“This was one of those occasions as a sportsperson when you are in that special place called ‘the zone’, something that happens only once or twice in a career,” he said.

“The next hour was a period I wish everyone could experience once in their life.”

The ton gave Waugh a then Aussie record of 29 triple figure scores and gave him the impetus to play on for another year.

Aussies come from the clouds in Adelaide

They don’t call this Test ‘Amazing Adelaide’ for nothing.

This was a game neither side had any business winning.

The Poms absolutely smoked the Aussie bowlers all over Adelaide Oval, amassing 6/551, with Paul Collingwood cracking the first double ton by an Englishman on Australian soil in more than 70 years, and superstar Kevin Pietersen crunching 158.

But the Aussie bats had some plundering plans of their own, racking up 513 in reply on the back of tons to Ricky Ponting (142) and Michael Clarke (124), with 91 from Mike Hussey.

The Poms resumed on day five at 1/59 and it looked like this one would peter out into a meandering draw after some entertaining batting.

Enter Shane Warne.

The great leggie produced another of his plethora of esteemed Ashes moments when he nabbed 4/49 from 32 overs to spin the English out for 129 and give the Aussies a chase of 168 from 216 balls.

Hussey, following on from his first innings knock, led the charge with an unbeaten 61 and Ponting cracked 49 as Australia piled it on, scoring at more than five runs an over to record and famous and very unlikely victory over the old enemy.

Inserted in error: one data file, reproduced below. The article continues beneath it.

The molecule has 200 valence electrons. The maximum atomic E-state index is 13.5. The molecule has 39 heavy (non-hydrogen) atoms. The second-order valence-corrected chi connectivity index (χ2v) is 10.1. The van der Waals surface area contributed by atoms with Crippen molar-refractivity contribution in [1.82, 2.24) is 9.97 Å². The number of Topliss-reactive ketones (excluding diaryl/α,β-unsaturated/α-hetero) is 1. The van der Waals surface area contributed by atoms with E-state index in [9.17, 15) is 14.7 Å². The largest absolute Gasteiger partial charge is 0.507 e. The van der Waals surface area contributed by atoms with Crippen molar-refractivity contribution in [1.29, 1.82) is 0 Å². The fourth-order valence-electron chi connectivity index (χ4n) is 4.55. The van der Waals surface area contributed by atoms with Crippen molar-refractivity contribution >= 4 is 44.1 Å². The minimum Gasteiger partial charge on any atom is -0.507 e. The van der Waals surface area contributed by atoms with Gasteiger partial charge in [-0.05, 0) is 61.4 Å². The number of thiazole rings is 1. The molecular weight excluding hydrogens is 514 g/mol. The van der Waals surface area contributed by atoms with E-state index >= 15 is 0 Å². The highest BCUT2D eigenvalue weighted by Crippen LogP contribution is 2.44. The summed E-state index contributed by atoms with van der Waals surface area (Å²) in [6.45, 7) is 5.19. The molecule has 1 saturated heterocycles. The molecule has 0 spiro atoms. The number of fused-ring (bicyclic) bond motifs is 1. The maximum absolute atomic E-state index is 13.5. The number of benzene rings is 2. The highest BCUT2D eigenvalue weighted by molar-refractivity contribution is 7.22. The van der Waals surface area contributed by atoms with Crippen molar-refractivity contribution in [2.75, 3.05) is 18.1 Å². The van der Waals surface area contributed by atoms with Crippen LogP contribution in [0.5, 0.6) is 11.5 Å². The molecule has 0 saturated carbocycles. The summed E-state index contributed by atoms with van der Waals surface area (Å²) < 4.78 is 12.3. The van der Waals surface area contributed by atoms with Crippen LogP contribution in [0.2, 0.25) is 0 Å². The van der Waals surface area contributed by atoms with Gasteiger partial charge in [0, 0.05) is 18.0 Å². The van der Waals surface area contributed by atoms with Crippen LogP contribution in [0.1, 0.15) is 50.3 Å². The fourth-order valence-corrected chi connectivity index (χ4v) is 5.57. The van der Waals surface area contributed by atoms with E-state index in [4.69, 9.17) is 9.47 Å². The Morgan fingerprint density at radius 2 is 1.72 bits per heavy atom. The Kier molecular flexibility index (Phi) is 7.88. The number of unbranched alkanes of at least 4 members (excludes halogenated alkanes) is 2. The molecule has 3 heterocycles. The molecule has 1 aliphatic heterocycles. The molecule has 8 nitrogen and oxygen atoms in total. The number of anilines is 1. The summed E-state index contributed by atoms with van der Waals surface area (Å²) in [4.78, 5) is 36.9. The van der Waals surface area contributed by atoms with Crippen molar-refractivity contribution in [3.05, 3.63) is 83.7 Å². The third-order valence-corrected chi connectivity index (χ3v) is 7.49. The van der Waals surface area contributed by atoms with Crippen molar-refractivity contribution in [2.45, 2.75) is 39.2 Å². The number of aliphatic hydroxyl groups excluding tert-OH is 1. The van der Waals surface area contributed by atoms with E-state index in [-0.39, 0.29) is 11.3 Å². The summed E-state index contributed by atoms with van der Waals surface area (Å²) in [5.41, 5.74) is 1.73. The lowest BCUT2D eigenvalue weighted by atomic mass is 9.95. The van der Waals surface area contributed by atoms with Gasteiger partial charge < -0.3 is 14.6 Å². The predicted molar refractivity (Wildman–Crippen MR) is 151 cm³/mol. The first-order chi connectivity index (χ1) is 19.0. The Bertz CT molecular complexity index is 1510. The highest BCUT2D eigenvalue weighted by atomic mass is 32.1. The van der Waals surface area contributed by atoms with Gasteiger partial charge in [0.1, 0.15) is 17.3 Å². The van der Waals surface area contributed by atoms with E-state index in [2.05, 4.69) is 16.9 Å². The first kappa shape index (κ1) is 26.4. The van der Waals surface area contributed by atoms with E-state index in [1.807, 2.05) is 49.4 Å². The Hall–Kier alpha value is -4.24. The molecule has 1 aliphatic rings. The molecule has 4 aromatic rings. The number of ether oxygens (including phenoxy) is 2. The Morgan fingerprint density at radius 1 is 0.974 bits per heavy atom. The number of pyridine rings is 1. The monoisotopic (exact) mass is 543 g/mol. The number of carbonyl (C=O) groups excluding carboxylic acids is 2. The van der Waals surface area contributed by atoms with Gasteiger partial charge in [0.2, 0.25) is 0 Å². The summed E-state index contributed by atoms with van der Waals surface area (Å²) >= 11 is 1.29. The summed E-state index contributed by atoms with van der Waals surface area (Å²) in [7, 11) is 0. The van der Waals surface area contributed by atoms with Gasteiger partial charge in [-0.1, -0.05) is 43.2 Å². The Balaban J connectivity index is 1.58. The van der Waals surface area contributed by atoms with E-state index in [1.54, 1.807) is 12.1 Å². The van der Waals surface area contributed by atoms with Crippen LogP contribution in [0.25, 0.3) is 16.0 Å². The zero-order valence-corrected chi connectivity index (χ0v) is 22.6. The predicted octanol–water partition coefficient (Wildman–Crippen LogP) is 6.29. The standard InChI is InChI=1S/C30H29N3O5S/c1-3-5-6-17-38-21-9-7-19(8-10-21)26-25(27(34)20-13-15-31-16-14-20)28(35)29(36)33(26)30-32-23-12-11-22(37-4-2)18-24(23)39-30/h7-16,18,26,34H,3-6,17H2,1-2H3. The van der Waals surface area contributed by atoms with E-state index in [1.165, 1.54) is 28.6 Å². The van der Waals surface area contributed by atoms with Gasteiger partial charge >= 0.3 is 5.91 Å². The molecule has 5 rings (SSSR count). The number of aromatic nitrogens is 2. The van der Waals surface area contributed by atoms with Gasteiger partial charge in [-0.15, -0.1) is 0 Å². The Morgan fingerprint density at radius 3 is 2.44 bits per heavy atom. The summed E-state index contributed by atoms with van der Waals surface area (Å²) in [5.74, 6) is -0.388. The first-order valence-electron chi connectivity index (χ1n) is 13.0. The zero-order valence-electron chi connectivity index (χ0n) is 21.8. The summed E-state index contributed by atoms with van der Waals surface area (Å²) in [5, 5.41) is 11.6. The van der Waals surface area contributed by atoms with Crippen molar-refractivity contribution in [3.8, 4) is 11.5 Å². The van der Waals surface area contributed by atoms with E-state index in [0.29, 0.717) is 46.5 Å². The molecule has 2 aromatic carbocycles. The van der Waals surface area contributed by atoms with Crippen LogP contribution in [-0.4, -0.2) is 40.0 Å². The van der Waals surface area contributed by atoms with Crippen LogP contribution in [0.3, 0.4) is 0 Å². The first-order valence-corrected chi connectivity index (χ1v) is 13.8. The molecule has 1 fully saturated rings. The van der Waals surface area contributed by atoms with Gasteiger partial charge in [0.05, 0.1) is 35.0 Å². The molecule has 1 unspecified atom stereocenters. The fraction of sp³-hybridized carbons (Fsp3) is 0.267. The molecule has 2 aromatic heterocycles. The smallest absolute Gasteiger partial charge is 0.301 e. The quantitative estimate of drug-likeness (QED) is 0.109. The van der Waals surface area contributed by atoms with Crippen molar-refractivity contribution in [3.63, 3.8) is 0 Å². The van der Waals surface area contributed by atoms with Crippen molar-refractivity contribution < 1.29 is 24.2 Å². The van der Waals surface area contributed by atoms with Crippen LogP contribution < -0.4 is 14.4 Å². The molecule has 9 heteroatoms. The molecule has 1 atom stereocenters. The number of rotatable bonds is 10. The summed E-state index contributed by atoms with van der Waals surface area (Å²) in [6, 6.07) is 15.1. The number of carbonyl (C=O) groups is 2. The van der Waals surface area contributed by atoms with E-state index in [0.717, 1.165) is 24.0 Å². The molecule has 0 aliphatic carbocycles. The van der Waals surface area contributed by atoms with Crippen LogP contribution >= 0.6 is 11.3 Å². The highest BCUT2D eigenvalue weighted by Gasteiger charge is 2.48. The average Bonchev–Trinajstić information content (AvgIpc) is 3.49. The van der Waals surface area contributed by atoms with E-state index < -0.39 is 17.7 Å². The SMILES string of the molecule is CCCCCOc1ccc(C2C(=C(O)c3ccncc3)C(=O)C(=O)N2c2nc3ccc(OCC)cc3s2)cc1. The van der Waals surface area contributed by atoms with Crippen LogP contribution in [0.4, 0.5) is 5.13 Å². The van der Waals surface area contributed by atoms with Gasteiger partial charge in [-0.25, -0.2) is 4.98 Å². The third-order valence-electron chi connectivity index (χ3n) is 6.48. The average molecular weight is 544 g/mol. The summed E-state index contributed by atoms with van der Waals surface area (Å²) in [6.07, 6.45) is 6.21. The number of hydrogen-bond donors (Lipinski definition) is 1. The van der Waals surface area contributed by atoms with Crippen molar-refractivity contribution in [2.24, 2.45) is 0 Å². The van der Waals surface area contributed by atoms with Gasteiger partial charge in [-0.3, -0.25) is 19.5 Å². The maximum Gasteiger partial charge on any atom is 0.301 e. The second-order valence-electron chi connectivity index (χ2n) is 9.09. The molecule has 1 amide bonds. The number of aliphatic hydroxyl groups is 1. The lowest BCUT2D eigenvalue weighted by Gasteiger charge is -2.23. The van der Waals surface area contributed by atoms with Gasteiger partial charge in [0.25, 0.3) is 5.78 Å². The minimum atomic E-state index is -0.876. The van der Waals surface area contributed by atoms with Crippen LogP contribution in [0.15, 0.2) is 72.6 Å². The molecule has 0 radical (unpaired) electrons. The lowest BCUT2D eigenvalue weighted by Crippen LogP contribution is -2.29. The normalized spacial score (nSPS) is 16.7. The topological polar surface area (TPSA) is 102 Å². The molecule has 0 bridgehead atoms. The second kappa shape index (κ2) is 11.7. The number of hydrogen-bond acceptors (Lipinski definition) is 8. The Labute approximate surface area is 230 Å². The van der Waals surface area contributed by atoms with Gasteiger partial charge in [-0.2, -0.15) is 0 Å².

Bradman’s invincibles

This is not so much a moment as it is a series of moments that led to the single most successful tour of England in Australian cricket history.

Known simply as the Invincibles an led by the legendary Don Bradman, the 1948 touring party will forever be remembered for going undefeated in the 34 matches it played in England during its five month stay.

This included four Test victories over the old enemy, with one drawn.

They won 25 of those matches, with nine draws.

The 17 man squad is a member of the Australian Sport Hall of Fame for its amazing achievements in England.

“Nothing can alter the figures which will appear in black and white in the record books, but they cannot record the spirit which permeated the side, the courage and fighting qualities of the players, for these things cannot be measured,” Bradman later said.